2 min read

      IXCHEL, the Mayan Moon goddess

      ixchel the mayan moon goddess

      Our root, born from ancient times, comes from the moon, water and love


      The Mayan culture is fascinating. It has its origins in the Mesoamerican area comprising southern Mexico, Guatemala, Belize, and the western part of Honduras and El Salvador. For more than 4000 years, they have blessed us with important knowledge, culinary recipes, and monumental buildings.


      Goddess Ixchel represents our origin. This is how everything arises


      Today, their legacy is vividly reflected in their pyramids, the ancestral flavors of their dishes that have been passed from generation to generation, and in the people who walk the lands where they walked.

      Mayan mythology is part of the traditions of the Mexican Caribbean lands 

      Like many ancient cultures, the Maya were polytheistic and possessed deities for each of the forces that moved them. Areas such as El Meco, Tulum, and Isla Mujeres, are considered crucial historical sites for Mayan mythology due to their proximity to the sea. One of these deities is the Goddess Ixchel, who represented fertility, the importance of water, the moon, and medicine for the ancient Maya

      "Goddess Ixchel represents fertility, water, the moon, and medicine".

      The legends told about the Goddess Ixchel, present in several ancient codices, are full of magic. It is said that the ancient Mayan warriors were in love with her, as no one could resist her beauty since she was the perfect woman.

      Punta Sur de Isla Mujeres - Diosa Ixchel de la fertilidad

      "A warrior, named Itzamná, was fascinated by the beauty of Ixchel. The love was reciprocal. However, another warrior, who arrived from distant lands, appeared before her with the intention of courting her. To clarify the dispute, Ixtab, Ixchel's older sister, organized a fight for Ixchel's hand between the two men.

      Itzamná seemed to be the clear winner until the other warrior killed him by attacking him from behind. The warrior Itzamná died instantly and, at that moment, Ixchel entrusted her soul to her sister and committed suicide. The name of the other warrior has never been pronounced again. Ixtab was then known as the Goddess of Suicide. Meanwhile, Ixchel and Itzamná ascended as Gods and were together again. Itzamná became the Sun God and Ixchel became the Moon Goddess.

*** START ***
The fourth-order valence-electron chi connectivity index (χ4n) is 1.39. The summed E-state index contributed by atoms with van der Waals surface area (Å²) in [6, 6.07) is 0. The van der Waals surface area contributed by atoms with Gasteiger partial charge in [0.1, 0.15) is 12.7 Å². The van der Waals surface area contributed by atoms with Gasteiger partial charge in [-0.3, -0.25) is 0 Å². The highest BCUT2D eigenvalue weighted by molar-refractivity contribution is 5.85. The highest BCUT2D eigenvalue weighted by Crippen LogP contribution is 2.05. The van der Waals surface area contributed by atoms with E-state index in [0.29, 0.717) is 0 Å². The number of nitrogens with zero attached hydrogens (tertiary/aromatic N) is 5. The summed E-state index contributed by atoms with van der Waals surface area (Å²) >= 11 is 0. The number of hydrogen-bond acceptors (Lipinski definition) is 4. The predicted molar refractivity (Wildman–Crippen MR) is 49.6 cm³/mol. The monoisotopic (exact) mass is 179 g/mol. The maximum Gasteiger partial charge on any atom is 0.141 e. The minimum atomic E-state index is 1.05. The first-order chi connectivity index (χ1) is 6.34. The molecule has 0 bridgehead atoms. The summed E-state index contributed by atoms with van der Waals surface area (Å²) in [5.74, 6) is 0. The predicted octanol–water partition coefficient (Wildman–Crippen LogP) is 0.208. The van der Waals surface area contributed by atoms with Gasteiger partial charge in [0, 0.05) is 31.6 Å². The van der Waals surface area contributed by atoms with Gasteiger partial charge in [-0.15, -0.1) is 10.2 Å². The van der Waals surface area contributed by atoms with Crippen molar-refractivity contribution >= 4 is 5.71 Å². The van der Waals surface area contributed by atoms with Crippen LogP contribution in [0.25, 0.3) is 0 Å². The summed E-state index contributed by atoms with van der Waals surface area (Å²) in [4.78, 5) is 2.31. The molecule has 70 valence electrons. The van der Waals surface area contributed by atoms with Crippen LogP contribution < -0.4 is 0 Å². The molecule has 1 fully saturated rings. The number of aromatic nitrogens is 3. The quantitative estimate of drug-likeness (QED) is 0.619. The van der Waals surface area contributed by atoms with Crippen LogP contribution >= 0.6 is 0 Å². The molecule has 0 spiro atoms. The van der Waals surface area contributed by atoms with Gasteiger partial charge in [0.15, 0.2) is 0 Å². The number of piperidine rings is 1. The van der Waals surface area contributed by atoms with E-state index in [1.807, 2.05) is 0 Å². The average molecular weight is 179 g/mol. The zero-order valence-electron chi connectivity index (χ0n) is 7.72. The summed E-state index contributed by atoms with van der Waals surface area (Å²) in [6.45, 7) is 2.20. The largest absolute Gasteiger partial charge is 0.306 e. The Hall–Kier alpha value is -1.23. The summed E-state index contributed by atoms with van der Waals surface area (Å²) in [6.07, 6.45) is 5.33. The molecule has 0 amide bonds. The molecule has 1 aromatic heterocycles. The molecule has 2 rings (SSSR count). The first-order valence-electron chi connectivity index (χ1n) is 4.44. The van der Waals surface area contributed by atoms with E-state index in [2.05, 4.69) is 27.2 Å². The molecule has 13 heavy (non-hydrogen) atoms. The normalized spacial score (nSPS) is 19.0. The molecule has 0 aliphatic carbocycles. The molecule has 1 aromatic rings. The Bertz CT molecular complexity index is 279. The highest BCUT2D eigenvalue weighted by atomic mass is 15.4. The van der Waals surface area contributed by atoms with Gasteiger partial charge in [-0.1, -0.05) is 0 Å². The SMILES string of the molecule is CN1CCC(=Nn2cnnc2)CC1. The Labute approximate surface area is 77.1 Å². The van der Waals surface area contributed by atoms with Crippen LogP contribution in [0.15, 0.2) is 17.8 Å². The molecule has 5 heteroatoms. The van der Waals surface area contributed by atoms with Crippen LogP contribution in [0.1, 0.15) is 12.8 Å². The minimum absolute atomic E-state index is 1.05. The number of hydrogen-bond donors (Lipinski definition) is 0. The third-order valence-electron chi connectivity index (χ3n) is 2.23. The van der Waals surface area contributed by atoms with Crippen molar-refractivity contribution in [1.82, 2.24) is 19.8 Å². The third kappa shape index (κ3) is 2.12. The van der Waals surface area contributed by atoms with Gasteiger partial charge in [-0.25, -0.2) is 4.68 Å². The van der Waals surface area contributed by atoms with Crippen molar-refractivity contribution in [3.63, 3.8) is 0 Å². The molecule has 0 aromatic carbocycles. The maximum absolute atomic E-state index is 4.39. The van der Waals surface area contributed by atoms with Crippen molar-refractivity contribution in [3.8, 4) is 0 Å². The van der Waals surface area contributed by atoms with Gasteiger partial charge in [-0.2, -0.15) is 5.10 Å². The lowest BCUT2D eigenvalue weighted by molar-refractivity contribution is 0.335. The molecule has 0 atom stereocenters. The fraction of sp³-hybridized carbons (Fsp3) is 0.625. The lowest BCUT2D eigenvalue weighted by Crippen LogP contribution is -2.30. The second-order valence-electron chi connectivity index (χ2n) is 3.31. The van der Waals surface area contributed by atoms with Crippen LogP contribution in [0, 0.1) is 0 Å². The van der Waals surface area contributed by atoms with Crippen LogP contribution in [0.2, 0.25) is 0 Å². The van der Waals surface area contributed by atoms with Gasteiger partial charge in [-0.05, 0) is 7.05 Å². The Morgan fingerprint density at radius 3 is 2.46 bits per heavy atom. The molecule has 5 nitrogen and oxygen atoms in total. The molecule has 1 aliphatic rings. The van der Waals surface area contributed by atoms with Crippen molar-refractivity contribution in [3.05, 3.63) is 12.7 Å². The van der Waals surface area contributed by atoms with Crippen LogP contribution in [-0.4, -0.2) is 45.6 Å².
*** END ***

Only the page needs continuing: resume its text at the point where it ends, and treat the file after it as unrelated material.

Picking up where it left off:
That love was so strong that day and night were born, and the stars shone. Both had 13 children, which made her the Goddess of Fertility, and women prayed to her to fill her womb with life.

      Thousands of years later, when the Spanish troops of Francisco Hernandez de Cordoba arrived at Isla Mujeres in 1517, several sculptures of the goddess that the believers had left there to venerate her were found. Without knowing the context of the statues, the island was baptized by the Spaniards as Isla Mujeres.

      The representation of Goddess Ixchel in Maya codices is sometimes confusing, but several researchers have agreed that this goddess is depicted in two ways, depending on the lunar cycle. When the moon is waxing, Ixchel is depicted as a young white woman holding a rabbit in her hands. When the moon is waning, she is depicted as an old woman with claws and bone skirts, weaving a loom around her waist and a snake crowning her head.


      This duality suggests that Ixchel is both creator and destroyer

       She helps crops prosper, but she can also cause floods and water-related disasters. She sends disease, but she also sends healing. It is the destruction that gives way to purification.

      These displays of power made the Maya resort to rites and offerings in lakes, cenotes, and seas that served to please the Goddess.

      She is the representation of:

      But also, and most importantly, she is the Mother Goddess and one of the Creator Gods in the Mayan culture.

      Banners-Vlog-2 (ingles)

      At IXI Beach, we honor the legacy of the ancient Maya and take inspiration from the Goddess Ixchel in every part of our identity, from our name to our exquisite flavors. We invite you to visit the IXI Beach website to learn about our menu with influences from the local cuisine of Isla Mujeres.

      Check out these other blog posts that might interest you:

      Best places to eat in Isla Mujeres                                      

      Complete guide to Isla Mujeres

      What is the best tour price for Isla Mujeres from Cancun?

      Isla Mujeres Hacienda Mundaca

      2 min read

      What happened to Mundaca: the story of the pirate of Isla Mujeres

      Hacienda Mundaca was, for a long time, one of the most popular highlights in Isla Mujeres. Although today it is no longer what it used to be, in its...

      Read More
      New Year's Eve in Isla Mujeres

      3 min read

      4 Ways to celebrate New Year's Eve in Isla Mujeres

      In this post, we will tell you a little about how the locals welcome the New Year in Isla Mujeres and present you with 4 ideas that you can do to say...

      Read More
      Isla Mujeres style sopes

      2 min read

      Isla Mujeres style sopes

      Mexican cuisine is recognized as one of the most popular and delicious cuisines worldwide. Some dishes are very elaborate and others stand out for...

      Read More